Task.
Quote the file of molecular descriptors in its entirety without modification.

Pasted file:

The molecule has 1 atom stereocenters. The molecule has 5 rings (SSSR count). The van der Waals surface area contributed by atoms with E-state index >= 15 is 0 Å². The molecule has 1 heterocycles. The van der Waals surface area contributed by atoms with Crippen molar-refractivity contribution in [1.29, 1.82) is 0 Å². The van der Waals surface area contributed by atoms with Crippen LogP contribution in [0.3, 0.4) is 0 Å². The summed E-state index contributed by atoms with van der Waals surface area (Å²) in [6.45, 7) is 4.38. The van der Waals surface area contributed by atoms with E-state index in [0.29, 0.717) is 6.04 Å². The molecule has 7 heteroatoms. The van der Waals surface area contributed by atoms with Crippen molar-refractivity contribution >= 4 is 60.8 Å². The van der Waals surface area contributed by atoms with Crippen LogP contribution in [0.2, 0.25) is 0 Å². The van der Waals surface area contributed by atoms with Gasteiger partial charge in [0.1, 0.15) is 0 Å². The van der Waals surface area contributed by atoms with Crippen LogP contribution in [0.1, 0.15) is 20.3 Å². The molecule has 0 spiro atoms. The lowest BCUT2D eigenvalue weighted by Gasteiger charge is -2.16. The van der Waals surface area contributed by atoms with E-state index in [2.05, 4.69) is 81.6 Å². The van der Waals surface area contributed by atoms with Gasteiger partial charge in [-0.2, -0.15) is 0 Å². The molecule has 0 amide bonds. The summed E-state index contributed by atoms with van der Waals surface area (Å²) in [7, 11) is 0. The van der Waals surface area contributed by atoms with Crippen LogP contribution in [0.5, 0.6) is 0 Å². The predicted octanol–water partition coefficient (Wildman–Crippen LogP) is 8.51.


The molecule has 1 atom stereocenters. The molecule has 5 rings (SSSR count). The van der Waals surface area contributed by atoms with E-state index >= 15 is 0 Å². The molecule has 1 heterocycles. The van der Waals surface area contributed by atoms with Crippen molar-refractivity contribution in [1.29, 1.82) is 0 Å². The van der Waals surface area contributed by atoms with Crippen LogP contribution in [0.3, 0.4) is 0 Å². The summed E-state index contributed by atoms with van der Waals surface area (Å²) in [6.45, 7) is 4.38. The van der Waals surface area contributed by atoms with E-state index in [0.29, 0.717) is 6.04 Å². The molecule has 7 heteroatoms. The van der Waals surface area contributed by atoms with Crippen molar-refractivity contribution >= 4 is 60.8 Å². The van der Waals surface area contributed by atoms with Crippen LogP contribution in [0.2, 0.25) is 0 Å². The van der Waals surface area contributed by atoms with Gasteiger partial charge in [0.1, 0.15) is 0 Å². The van der Waals surface area contributed by atoms with Crippen LogP contribution in [0.1, 0.15) is 20.3 Å². The molecule has 0 spiro atoms. The lowest BCUT2D eigenvalue weighted by Gasteiger charge is -2.16. The van der Waals surface area contributed by atoms with E-state index in [2.05, 4.69) is 81.6 Å². The van der Waals surface area contributed by atoms with Gasteiger partial charge in [-0.2, -0.15) is 0 Å². The molecule has 0 amide bonds. The summed E-state index contributed by atoms with van der Waals surface area (Å²) in [7, 11) is 0. The van der Waals surface area contributed by atoms with Crippen LogP contribution in [0.5, 0.6) is 0 Å². The predicted octanol–water partition coefficient (Wildman–Crippen LogP) is 8.51.